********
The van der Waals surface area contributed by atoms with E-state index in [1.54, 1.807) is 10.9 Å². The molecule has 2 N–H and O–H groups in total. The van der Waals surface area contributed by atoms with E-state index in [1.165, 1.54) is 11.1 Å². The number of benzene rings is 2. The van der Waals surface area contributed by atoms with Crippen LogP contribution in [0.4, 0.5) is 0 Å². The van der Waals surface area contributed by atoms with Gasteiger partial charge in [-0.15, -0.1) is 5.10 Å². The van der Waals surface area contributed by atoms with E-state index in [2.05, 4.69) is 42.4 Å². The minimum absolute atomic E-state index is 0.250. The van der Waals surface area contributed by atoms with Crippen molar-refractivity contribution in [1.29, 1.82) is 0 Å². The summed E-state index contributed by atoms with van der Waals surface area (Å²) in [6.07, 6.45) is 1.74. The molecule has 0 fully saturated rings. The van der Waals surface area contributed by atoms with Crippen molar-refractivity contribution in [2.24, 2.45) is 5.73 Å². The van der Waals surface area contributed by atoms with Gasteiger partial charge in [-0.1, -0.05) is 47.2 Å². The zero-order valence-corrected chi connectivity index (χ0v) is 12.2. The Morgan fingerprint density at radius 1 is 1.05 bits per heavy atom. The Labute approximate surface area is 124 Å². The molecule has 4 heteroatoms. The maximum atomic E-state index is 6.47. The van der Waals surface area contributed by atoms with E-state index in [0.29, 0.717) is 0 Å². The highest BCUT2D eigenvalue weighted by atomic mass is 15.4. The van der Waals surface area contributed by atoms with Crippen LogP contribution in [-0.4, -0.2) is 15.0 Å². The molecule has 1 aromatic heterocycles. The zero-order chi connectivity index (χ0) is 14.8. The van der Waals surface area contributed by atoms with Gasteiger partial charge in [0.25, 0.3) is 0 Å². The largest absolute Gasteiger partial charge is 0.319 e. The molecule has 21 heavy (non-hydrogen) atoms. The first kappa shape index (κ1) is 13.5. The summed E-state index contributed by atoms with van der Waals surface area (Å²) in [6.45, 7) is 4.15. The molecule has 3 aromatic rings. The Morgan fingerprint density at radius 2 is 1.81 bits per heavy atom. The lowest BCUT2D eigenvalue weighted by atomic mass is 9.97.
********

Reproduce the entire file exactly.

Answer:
The van der Waals surface area contributed by atoms with E-state index in [1.54, 1.807) is 10.9 Å². The molecule has 2 N–H and O–H groups in total. The van der Waals surface area contributed by atoms with E-state index in [1.165, 1.54) is 11.1 Å². The number of benzene rings is 2. The van der Waals surface area contributed by atoms with Crippen LogP contribution in [0.4, 0.5) is 0 Å². The van der Waals surface area contributed by atoms with Gasteiger partial charge in [-0.15, -0.1) is 5.10 Å². The van der Waals surface area contributed by atoms with E-state index in [2.05, 4.69) is 42.4 Å². The minimum absolute atomic E-state index is 0.250. The van der Waals surface area contributed by atoms with Crippen molar-refractivity contribution in [1.29, 1.82) is 0 Å². The summed E-state index contributed by atoms with van der Waals surface area (Å²) in [6.07, 6.45) is 1.74. The molecule has 0 fully saturated rings. The van der Waals surface area contributed by atoms with Crippen molar-refractivity contribution in [2.24, 2.45) is 5.73 Å². The van der Waals surface area contributed by atoms with Gasteiger partial charge in [-0.1, -0.05) is 47.2 Å². The zero-order valence-corrected chi connectivity index (χ0v) is 12.2. The Morgan fingerprint density at radius 1 is 1.05 bits per heavy atom. The Labute approximate surface area is 124 Å². The molecule has 4 heteroatoms. The maximum atomic E-state index is 6.47. The van der Waals surface area contributed by atoms with E-state index in [0.29, 0.717) is 0 Å². The highest BCUT2D eigenvalue weighted by atomic mass is 15.4. The van der Waals surface area contributed by atoms with Crippen LogP contribution in [-0.4, -0.2) is 15.0 Å². The molecule has 1 aromatic heterocycles. The zero-order chi connectivity index (χ0) is 14.8. The van der Waals surface area contributed by atoms with Gasteiger partial charge in [0.25, 0.3) is 0 Å². The largest absolute Gasteiger partial charge is 0.319 e. The molecule has 21 heavy (non-hydrogen) atoms. The first kappa shape index (κ1) is 13.5. The summed E-state index contributed by atoms with van der Waals surface area (Å²) in [6.45, 7) is 4.15. The molecule has 3 aromatic rings. The Morgan fingerprint density at radius 2 is 1.81 bits per heavy atom. The lowest BCUT2D eigenvalue weighted by atomic mass is 9.97.